A toddler who was taken to hospital twice and had symptoms including fever and an increased heart rate died of a brain disorder linked to a major infection.
The mismanagement of the girl's care has led Health and Disability Commissioner Anthony Hill to rule that her rights were breached by the Southern District Health Board, a senior doctor, and a nurse employed by a tele-health service.
The SDHB team had sufficient information to provide [the girl] with appropriate care. However, a series of judgement and communication failures meant that it did not do so.
An autopsy found group A streptococcal bacteria were widespread in the girl's body and she had pneumonia. The bacteria had caused sepsis, an inflammatory reaction. The girl, aged nearly two years and 11 months, was also found to have underlying acute myeloid leukaemia.
The cause of her death was cerebellar herniation, a movement of brain tissue from increased pressure within the skull resulting from the sepsis.
She had had a worsening cough and runny nose over five days in 2013. Her mother took her to a hospital emergency department in the early hours of a Friday morning after she woke with a fever. Staff there got her high temperature and increased heart rate to reduce and she was discharged.
A doctor asked the paediatric department to call the family to follow up but this did not happen.
The girl was lethargic, slept a lot, refused food, had diarrhoea and was wheezing. On the Saturday night, her mother took her back to the ED, where a viral illness was suspected. Again the girl was discharged.
On the Sunday morning, the girl's temperature reached 40.2C and her mother called the ED for advice. She was transferred to a telehealth service.
"[The girl's] breathing can be heard throughout the call," Mr Hill says in his decision on the case, made public today. The mother, "Ms A", told the registered nurse, "RN D" her daughter's temperature and that they had been to the ED twice.
"Ms A ended the call after 3 minutes and 12 seconds, telling RN D that she was 'going to go'. RN D did not call back Ms A or contact the telehealth service's resource nurse for advice."
The girl stopped breathing at around 1pm, six hours after the telehealth conversation. An ambulance took her to the ED, where attempts to resuscitate her were unsuccessful.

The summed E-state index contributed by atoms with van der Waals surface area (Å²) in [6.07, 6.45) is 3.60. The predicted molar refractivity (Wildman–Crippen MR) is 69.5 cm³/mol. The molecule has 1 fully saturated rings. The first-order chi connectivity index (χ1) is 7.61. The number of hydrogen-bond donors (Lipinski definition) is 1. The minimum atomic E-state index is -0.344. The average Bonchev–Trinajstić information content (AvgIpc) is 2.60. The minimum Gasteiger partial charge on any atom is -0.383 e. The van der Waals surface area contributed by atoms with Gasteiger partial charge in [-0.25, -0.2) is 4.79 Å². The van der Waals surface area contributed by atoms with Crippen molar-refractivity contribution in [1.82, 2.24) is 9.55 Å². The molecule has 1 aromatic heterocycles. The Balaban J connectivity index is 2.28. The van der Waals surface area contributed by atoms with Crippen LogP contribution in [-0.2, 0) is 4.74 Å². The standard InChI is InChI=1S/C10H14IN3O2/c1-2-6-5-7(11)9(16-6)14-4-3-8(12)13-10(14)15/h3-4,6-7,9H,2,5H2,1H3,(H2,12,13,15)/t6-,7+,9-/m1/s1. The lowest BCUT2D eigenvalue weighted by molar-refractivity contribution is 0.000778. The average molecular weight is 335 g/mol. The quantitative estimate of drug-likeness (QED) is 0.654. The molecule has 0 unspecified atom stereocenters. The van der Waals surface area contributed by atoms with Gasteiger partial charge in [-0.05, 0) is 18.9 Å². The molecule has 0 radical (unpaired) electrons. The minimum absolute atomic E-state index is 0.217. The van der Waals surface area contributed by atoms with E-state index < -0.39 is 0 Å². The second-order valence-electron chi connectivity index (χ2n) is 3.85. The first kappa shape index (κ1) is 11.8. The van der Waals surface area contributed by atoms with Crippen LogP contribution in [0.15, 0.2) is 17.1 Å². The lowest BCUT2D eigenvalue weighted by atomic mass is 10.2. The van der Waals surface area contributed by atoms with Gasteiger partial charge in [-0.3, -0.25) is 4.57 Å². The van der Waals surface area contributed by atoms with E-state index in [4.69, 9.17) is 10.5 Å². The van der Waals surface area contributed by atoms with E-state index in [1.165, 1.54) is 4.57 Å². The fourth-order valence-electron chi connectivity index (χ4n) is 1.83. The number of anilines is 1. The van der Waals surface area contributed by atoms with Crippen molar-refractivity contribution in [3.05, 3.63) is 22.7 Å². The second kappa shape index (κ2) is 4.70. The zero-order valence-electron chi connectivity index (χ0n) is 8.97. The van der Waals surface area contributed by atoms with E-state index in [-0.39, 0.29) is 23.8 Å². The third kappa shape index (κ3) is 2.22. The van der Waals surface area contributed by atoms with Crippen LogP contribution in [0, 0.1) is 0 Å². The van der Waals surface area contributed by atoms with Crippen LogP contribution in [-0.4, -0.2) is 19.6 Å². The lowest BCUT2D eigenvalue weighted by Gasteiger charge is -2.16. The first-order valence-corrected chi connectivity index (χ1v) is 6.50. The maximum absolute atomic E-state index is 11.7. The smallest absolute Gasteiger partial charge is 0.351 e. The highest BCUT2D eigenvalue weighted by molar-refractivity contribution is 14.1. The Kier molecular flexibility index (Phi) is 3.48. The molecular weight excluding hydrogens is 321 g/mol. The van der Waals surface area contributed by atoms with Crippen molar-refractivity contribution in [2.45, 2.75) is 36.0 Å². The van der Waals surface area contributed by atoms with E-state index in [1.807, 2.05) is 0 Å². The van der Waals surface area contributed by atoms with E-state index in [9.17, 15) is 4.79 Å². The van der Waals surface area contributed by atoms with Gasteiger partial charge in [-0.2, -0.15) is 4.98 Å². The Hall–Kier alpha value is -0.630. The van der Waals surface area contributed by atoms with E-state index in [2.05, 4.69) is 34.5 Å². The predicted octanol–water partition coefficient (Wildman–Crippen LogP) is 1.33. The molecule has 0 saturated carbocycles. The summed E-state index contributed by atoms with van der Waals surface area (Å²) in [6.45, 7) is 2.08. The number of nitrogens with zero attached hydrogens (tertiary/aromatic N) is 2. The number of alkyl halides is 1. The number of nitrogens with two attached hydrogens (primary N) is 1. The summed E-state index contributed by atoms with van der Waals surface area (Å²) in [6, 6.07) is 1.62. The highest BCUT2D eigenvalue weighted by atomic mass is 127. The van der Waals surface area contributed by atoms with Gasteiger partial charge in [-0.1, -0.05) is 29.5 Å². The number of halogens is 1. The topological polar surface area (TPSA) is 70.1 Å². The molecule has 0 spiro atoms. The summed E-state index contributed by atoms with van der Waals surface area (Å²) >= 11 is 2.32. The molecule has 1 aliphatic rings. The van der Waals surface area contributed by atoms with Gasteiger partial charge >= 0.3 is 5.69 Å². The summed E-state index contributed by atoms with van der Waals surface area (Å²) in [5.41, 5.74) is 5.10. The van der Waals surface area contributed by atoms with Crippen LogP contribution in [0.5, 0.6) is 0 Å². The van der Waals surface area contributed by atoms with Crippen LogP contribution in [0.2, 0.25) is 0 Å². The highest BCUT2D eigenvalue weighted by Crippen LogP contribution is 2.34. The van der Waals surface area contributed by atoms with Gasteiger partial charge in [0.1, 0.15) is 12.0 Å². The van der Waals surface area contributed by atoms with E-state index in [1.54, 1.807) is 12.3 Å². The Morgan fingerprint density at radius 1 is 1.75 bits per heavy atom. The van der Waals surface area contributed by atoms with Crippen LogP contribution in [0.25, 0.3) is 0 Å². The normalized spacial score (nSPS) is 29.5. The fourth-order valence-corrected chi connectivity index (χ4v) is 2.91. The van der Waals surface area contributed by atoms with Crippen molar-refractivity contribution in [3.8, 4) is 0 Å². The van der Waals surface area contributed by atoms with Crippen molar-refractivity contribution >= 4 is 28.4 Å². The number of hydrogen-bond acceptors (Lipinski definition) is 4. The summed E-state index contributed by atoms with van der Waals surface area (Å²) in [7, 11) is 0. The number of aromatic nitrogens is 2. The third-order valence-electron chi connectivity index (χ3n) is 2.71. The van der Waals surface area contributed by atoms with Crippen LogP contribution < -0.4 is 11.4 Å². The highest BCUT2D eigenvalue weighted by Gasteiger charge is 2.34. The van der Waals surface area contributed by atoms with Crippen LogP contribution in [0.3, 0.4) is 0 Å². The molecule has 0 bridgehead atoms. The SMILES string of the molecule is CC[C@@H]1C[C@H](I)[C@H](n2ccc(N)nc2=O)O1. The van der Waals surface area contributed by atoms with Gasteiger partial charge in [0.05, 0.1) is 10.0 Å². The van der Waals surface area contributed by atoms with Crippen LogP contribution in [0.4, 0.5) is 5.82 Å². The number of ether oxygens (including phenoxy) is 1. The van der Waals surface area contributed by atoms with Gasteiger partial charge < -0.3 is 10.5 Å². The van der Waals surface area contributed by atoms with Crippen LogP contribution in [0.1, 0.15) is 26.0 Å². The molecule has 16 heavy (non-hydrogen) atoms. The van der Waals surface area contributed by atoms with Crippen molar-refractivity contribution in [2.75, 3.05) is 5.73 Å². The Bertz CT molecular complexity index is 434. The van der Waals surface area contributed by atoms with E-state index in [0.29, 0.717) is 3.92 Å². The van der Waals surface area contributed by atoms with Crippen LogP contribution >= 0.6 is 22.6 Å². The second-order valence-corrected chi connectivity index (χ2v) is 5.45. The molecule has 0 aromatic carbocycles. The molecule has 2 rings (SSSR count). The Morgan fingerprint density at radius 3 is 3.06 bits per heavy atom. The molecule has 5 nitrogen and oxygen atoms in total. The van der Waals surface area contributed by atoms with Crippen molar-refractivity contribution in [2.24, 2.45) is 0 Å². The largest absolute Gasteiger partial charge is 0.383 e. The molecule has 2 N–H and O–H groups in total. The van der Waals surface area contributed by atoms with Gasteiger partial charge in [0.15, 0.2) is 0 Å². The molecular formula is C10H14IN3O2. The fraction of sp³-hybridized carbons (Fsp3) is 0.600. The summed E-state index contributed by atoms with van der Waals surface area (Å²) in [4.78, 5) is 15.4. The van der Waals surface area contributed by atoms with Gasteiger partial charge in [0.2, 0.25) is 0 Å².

An ED consultant had breached the code of patients' rights by discharging the girl home on the Saturday without sufficient investigation of her symptoms, Mr Hill said.
Another doctor, a house officer, received the lesser criticism of "adverse comment" over the inadequacy of both his investigation and his medical records.
The DHB itself was found in breach of the code for the failings of its staff over inadequacies of their investigation and discharge information, and weak paediatric follow-up systems.
"... SDHB failed to encourage a culture where staff felt comfortable questioning or challenging decisions ..."
"The SDHB team had sufficient information to provide [the girl] with appropriate care. However, a series of judgement and communication failures meant that it did not do so."
Mr Hill called for an audit of all unplanned re-representations of children under 5 to the ED within 48 hours of discharge to measure compliance with requirements including an assessment by an emergency consultant or senior registrar before being discharged.
Richard Bunton, the DHB's medical director of patient services, said the DHB had formally apologised to the girl's family over the failure to deliver the care they were entitled to.
"Such events are, fortunately, rare, and weigh heavily upon all involved. Any learnings that can be taken from this situation are welcome, and an opportunity for us to continue to improve our processes to take the greatest possible care to our patients.
"Southern DHB accepts the commissioner's recommendations and is taking steps to implement them."